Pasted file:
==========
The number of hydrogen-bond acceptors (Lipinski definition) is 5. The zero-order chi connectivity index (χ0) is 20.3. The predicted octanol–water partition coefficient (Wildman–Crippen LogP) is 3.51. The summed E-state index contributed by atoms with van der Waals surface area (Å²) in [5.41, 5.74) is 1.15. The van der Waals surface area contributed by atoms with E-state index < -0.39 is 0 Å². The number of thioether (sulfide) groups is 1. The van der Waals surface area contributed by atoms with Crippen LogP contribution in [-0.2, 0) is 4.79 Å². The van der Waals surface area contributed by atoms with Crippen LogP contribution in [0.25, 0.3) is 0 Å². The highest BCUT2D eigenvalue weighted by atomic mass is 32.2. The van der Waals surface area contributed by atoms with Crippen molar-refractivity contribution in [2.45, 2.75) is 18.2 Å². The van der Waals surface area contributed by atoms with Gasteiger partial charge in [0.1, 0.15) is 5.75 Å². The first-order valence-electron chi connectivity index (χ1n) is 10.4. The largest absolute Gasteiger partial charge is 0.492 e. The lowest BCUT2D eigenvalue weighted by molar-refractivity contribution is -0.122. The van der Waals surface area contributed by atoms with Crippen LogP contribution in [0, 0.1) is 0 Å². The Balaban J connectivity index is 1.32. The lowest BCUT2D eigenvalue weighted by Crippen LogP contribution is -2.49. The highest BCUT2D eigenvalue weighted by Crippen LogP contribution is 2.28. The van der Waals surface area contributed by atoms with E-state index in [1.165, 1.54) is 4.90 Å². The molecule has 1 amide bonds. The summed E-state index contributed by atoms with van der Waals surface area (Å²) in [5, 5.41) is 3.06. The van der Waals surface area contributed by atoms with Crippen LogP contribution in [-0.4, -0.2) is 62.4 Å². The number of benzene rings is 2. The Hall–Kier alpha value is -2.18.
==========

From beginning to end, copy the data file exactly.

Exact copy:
The number of hydrogen-bond acceptors (Lipinski definition) is 5. The zero-order chi connectivity index (χ0) is 20.3. The predicted octanol–water partition coefficient (Wildman–Crippen LogP) is 3.51. The summed E-state index contributed by atoms with van der Waals surface area (Å²) in [5.41, 5.74) is 1.15. The van der Waals surface area contributed by atoms with E-state index < -0.39 is 0 Å². The number of thioether (sulfide) groups is 1. The van der Waals surface area contributed by atoms with Crippen LogP contribution in [-0.2, 0) is 4.79 Å². The van der Waals surface area contributed by atoms with Crippen LogP contribution in [0.25, 0.3) is 0 Å². The highest BCUT2D eigenvalue weighted by atomic mass is 32.2. The van der Waals surface area contributed by atoms with Crippen molar-refractivity contribution in [2.45, 2.75) is 18.2 Å². The van der Waals surface area contributed by atoms with Gasteiger partial charge in [0.1, 0.15) is 5.75 Å². The first-order valence-electron chi connectivity index (χ1n) is 10.4. The largest absolute Gasteiger partial charge is 0.492 e. The lowest BCUT2D eigenvalue weighted by molar-refractivity contribution is -0.122. The van der Waals surface area contributed by atoms with Crippen LogP contribution in [0, 0.1) is 0 Å². The Balaban J connectivity index is 1.32. The lowest BCUT2D eigenvalue weighted by Crippen LogP contribution is -2.49. The highest BCUT2D eigenvalue weighted by Crippen LogP contribution is 2.28. The van der Waals surface area contributed by atoms with E-state index in [1.165, 1.54) is 4.90 Å². The molecule has 1 amide bonds. The summed E-state index contributed by atoms with van der Waals surface area (Å²) in [5, 5.41) is 3.06. The van der Waals surface area contributed by atoms with Crippen LogP contribution in [-0.4, -0.2) is 62.4 Å². The number of benzene rings is 2. The Hall–Kier alpha value is -2.18.